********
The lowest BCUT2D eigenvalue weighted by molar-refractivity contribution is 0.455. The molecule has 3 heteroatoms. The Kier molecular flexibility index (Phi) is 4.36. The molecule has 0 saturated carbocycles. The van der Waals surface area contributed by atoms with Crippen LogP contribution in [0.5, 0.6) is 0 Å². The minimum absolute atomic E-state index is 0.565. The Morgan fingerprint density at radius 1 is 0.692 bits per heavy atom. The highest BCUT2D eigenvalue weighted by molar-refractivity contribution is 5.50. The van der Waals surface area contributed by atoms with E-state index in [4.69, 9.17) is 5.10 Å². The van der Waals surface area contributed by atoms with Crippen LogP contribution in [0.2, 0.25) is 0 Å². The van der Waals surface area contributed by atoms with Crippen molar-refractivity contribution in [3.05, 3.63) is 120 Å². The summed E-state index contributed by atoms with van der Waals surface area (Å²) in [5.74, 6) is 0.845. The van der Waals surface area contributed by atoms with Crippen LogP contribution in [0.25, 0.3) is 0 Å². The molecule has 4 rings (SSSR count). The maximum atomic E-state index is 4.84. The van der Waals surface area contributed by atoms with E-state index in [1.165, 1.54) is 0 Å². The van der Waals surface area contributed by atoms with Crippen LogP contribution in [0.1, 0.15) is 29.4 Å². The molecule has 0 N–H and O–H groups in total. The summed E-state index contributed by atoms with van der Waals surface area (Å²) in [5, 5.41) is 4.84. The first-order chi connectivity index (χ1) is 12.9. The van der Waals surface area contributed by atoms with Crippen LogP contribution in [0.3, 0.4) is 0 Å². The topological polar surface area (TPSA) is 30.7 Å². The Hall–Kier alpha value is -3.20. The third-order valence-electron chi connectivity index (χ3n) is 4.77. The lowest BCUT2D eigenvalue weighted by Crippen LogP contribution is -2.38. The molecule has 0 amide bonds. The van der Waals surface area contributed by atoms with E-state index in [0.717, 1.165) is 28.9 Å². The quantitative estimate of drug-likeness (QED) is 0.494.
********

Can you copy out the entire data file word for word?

The lowest BCUT2D eigenvalue weighted by molar-refractivity contribution is 0.455. The molecule has 3 heteroatoms. The Kier molecular flexibility index (Phi) is 4.36. The molecule has 0 saturated carbocycles. The van der Waals surface area contributed by atoms with Crippen LogP contribution in [0.5, 0.6) is 0 Å². The minimum absolute atomic E-state index is 0.565. The Morgan fingerprint density at radius 1 is 0.692 bits per heavy atom. The highest BCUT2D eigenvalue weighted by molar-refractivity contribution is 5.50. The van der Waals surface area contributed by atoms with E-state index in [4.69, 9.17) is 5.10 Å². The van der Waals surface area contributed by atoms with Crippen LogP contribution in [0.2, 0.25) is 0 Å². The van der Waals surface area contributed by atoms with Crippen molar-refractivity contribution in [3.05, 3.63) is 120 Å². The summed E-state index contributed by atoms with van der Waals surface area (Å²) in [5.74, 6) is 0.845. The van der Waals surface area contributed by atoms with Crippen LogP contribution in [0.25, 0.3) is 0 Å². The molecule has 4 rings (SSSR count). The maximum atomic E-state index is 4.84. The van der Waals surface area contributed by atoms with E-state index in [1.165, 1.54) is 0 Å². The van der Waals surface area contributed by atoms with Crippen LogP contribution in [0.1, 0.15) is 29.4 Å². The molecule has 0 N–H and O–H groups in total. The summed E-state index contributed by atoms with van der Waals surface area (Å²) in [5, 5.41) is 4.84. The first-order chi connectivity index (χ1) is 12.9. The van der Waals surface area contributed by atoms with Crippen LogP contribution in [0.3, 0.4) is 0 Å². The topological polar surface area (TPSA) is 30.7 Å². The Hall–Kier alpha value is -3.20. The third-order valence-electron chi connectivity index (χ3n) is 4.77. The lowest BCUT2D eigenvalue weighted by Crippen LogP contribution is -2.38. The molecule has 0 amide bonds. The van der Waals surface area contributed by atoms with E-state index in [0.717, 1.165) is 28.9 Å². The quantitative estimate of drug-likeness (QED) is 0.494.